Earlier this month, the Center for Effective Philanthropy (CEP) released Funder Support During the COVID-19 Pandemic, a report based on survey responses from 172 nonprofit CEOs that are part of CEP’s Grantee Voice panel, a nationally representative sample of leaders of nonprofits that receive foundation funding.

To no one’s surprise, one of the study’s key findings was that COVID-19 has had devastating impacts on nonprofits, and done even greater harm to organizations that provide direct services and serve historically disadvantaged communities, such as Black, Native American, and other people and communities of color; people with disabilities; LGBTQ people; and immigrants. Sixty-one percent of nonprofits that primarily serve historically disadvantaged communities and populations have seen increased demand for services.

At the same time, those organizations have faced not just uncertainty over revenue, but also challenges in engaging with the people they serve and providing programs and services while adhering to social distancing. And, while it had not yet occurred at the time of the CEP survey, the May 25 murder of George Floyd at the hands of Minneapolis police and the ensuing protests that swept the United States (and the world) in support of the Black Lives Matter movement have added clarity and urgency for many organizations and the people and communities they serve.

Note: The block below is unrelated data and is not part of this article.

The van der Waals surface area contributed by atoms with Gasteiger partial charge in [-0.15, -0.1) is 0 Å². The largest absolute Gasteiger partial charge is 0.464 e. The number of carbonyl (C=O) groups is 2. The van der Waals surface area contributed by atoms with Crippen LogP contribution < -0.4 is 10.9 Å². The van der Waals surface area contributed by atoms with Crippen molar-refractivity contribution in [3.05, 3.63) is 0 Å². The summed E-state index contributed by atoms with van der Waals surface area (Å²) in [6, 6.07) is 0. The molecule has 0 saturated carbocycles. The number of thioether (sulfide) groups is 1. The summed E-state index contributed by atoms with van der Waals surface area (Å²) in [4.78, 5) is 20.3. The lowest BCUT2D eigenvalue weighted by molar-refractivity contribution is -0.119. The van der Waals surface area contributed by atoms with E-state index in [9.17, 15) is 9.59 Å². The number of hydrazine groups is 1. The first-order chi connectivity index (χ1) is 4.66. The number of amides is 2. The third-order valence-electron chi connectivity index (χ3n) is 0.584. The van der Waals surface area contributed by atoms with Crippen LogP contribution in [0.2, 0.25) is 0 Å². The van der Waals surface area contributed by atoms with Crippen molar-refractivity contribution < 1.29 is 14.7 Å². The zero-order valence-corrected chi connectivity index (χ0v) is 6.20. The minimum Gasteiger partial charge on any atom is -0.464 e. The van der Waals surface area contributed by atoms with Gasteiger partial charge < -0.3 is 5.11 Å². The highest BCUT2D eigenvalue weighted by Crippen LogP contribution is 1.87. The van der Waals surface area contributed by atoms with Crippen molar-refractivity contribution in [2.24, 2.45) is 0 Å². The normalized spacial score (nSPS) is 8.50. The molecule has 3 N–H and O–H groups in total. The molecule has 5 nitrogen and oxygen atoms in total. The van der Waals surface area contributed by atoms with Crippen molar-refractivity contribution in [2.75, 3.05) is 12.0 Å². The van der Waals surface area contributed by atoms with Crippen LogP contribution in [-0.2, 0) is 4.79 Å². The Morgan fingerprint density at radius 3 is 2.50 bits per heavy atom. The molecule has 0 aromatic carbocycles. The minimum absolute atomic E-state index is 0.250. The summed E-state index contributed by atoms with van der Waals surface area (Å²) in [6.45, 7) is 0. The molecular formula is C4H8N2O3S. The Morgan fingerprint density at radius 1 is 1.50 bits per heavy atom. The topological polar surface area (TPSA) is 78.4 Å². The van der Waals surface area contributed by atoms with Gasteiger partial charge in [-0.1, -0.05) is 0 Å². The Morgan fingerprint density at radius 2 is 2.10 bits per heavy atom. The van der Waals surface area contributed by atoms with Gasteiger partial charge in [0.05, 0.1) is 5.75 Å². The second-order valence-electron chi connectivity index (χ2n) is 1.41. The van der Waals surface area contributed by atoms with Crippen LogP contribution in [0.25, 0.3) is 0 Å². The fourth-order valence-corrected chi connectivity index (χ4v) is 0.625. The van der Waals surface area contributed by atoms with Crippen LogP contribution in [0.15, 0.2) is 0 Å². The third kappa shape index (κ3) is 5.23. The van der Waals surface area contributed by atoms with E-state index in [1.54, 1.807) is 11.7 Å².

For organizations of all types, the stresses have been high, particularly around revenue. Ninety percent of organizations responding to the CEP survey have had to or expect to cancel or postpone fundraising events; 81 percent have had to or expect to reduce programs; and 62 percent have had to or expect to cut staff hours, wages, or benefits. Nearly half have had to or expect to lay off or furlough staff — all at a time when most communities are asking for more, not less, from direct-service organizations.

The pandemic has raised difficult challenges for organizations working on the front lines of community need, but COVID-19 has also been devastating for arts and culture organizations.

Organizations that are willing to innovate have an opportunity to recommit to their missions and address issues of equity and access in ways that are long overdue. Online programming and digital engagement are not simply a short-term and pale substitute for traditional performances and experiences. Aging donors, people with disabilities, and people and communities that are geographically isolated and/or economically marginalized will have a greater opportunity to engage with online content — and may even have a better experience.

Read the full article about strong arts and culture organizations by Rick Moyers at The Center for Effective Philanthropy.